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Re: Elisp performance

From: Andy Wingo
Subject: Re: Elisp performance
Date: Tue, 04 Aug 2009 17:47:05 +0200
User-agent: Gnus/5.13 (Gnus v5.13) Emacs/23.0.92 (gnu/linux)

Hi Daniel,

On Wed 29 Jul 2009 14:50, Daniel Kraft <address@hidden> writes:

> For the timings, I used a simple prime sieve implemented imperatively
> with while and set's, because the recursive one would put elisp without
> tail-calls at a disadvantage (and because lexical binding does not yet
> work for lambda arguments); the code is attached.  Both Scheme and Elisp
> version are identical with just syntax changed (set! -> setq, define -> 
> defun, begin -> progn).  Additionally, for lexical let all let's were
> replaced by lexical-let's in the elisp version.

After some thought on it, your approach sounds good. If you are
benchmarking "how fast does X implement the prime sieve", it would be
better to compare idiomatic code -- for Scheme, that would be a
functional solution to the problem. But if your goal is "how fast is
idiom X in language Y compared to language Z", your approach makes sense
to me.

> Iterative prime sieve, (length (find-primes-to 5000)):
>   Scheme: 0.42s
>   Elisp, no void checks, lexical let: 3.40s
>   Elisp, no void checks, dynamic let: 4.43s
>   Elisp, void checks, dynamic let: 5.12s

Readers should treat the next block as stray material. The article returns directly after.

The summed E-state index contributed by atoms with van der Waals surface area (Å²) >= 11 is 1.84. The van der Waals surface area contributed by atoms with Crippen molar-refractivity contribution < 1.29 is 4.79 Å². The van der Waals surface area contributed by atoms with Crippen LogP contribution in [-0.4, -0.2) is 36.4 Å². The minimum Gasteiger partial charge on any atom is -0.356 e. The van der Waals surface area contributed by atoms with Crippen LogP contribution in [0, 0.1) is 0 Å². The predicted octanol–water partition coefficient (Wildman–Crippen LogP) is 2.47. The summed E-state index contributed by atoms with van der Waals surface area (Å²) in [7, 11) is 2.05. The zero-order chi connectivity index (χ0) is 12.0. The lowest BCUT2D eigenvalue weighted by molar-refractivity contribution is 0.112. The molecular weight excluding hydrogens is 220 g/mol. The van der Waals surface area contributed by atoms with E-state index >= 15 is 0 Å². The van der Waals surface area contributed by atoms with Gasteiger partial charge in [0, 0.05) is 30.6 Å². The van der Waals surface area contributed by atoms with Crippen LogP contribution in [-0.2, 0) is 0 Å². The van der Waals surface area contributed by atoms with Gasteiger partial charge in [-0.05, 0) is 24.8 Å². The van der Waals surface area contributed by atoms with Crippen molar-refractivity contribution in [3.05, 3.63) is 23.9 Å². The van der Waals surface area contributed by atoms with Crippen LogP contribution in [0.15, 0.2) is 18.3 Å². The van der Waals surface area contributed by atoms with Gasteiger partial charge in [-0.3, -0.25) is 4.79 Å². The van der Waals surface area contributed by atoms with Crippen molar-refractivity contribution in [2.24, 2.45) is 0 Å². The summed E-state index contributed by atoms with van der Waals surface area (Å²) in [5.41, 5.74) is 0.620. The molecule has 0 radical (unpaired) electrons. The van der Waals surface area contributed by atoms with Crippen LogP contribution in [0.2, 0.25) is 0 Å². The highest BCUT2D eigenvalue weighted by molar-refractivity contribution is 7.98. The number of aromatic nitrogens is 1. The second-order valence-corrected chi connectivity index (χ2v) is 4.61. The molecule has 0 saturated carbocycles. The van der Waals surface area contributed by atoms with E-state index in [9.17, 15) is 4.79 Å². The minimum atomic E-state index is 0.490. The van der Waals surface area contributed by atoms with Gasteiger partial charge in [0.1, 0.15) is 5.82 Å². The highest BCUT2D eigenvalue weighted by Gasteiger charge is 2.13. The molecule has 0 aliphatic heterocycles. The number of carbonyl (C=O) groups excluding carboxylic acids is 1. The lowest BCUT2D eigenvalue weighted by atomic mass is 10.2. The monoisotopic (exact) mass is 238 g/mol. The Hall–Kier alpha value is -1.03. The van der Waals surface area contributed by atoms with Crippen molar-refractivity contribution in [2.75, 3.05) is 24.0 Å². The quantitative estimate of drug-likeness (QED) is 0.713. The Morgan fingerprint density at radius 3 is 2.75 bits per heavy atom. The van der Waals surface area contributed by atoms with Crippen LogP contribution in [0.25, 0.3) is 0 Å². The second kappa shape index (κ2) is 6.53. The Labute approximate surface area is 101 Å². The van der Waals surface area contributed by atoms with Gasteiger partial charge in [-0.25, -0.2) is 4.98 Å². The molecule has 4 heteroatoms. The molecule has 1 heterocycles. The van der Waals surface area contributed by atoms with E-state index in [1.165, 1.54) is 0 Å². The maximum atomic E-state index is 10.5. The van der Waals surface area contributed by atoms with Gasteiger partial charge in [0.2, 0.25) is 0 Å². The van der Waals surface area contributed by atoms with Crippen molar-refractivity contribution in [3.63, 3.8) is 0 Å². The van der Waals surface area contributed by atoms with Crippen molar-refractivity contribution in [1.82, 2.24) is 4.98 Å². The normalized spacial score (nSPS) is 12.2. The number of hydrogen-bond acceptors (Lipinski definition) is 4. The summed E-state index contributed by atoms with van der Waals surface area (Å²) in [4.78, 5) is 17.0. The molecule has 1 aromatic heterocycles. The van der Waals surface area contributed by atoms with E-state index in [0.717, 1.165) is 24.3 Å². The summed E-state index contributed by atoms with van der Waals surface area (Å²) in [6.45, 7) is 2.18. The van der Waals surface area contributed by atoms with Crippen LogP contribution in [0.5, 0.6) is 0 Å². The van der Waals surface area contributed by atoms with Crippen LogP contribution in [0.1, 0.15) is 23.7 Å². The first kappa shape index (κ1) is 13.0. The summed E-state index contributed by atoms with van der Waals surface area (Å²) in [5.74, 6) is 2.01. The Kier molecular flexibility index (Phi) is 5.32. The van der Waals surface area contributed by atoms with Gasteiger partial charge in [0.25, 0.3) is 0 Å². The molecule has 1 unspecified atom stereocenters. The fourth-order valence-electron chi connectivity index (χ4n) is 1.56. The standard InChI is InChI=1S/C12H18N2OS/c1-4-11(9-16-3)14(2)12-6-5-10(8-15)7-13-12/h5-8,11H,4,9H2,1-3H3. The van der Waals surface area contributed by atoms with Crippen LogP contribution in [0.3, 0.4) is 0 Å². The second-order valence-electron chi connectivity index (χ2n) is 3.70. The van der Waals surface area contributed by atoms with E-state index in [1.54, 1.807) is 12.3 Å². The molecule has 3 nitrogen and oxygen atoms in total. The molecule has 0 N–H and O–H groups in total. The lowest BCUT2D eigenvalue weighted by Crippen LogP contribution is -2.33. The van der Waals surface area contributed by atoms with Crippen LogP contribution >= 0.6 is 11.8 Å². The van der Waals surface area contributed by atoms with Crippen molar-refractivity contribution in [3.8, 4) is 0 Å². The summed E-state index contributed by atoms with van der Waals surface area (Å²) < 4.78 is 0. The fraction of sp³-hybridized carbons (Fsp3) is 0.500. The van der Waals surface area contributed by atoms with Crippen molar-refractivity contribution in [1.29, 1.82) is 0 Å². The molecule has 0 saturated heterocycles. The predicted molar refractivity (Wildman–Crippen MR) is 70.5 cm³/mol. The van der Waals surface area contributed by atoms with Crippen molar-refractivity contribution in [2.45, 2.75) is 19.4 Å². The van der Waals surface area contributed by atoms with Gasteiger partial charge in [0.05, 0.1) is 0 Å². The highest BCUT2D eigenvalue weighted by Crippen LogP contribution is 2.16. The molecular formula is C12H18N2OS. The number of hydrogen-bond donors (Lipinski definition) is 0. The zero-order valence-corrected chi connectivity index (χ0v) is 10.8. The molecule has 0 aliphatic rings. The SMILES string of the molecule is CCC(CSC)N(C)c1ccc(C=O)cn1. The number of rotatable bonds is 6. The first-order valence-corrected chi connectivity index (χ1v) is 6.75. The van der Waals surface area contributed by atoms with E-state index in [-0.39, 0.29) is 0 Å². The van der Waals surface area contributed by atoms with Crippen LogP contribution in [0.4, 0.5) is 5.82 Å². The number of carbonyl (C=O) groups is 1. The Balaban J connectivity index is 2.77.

>   Elisp, void checks, lexical let: 4.06s
> So it apparent that both disabling void checks and using lexical let's
> instead of the standard dynamic ones improve performance notably.
> However, were quite out of reach of the Scheme version.
> My conjecture is that

Don't conjecture, profile ;-)

Also, disassembly is your friend here.

> Obviously, it would help a lot to do so.  On the other hand, switching
> to primitive-ref's would help even more, but I fear we can not easily do
> so, because we can not know if a symbol targets a primitive or was
> rebound at compile time...  BTW, a quick test with Scheme:
> scheme@(guile-user)> (set! + (lambda (a b) 42))
> scheme@(guile-user)> +
> #<program b700a790 at <unknown port>:0:8 (a b)>
> scheme@(guile-user)> (+ 1 2)
> 3
> scheme@(guile-user)> (let ((+ (lambda (a b) 42)))
> ... (+ 1 2))
> 42

This looks like a bug to me in the compiler. I guess we should open-code
primitives based on value and not variable identity.

> In any case, because of dynamic scoping and the expected behaviour of
> flet to change possibly primitives during its extent, I think we can't
> do anything like that for Elisp (except providing guile-primitive for
> hand-optimizing such calls).

Hmmmmmm. It seems that Emacs does inline, but it also reacts to flet.

ELISP> (defun add (x y) (+ x y))
ELISP> (compile-defun 'add)
ELISP> (disassemble #'add)
byte code for add:
  args: (x y)
0       varref    x
1       varref    y
2       plus      
3       return    
ELISP> (require 'cl)
ELISP> (flet ((+ (x y) (- x y))) (add 10 20))

How does this work? Ken do you know?



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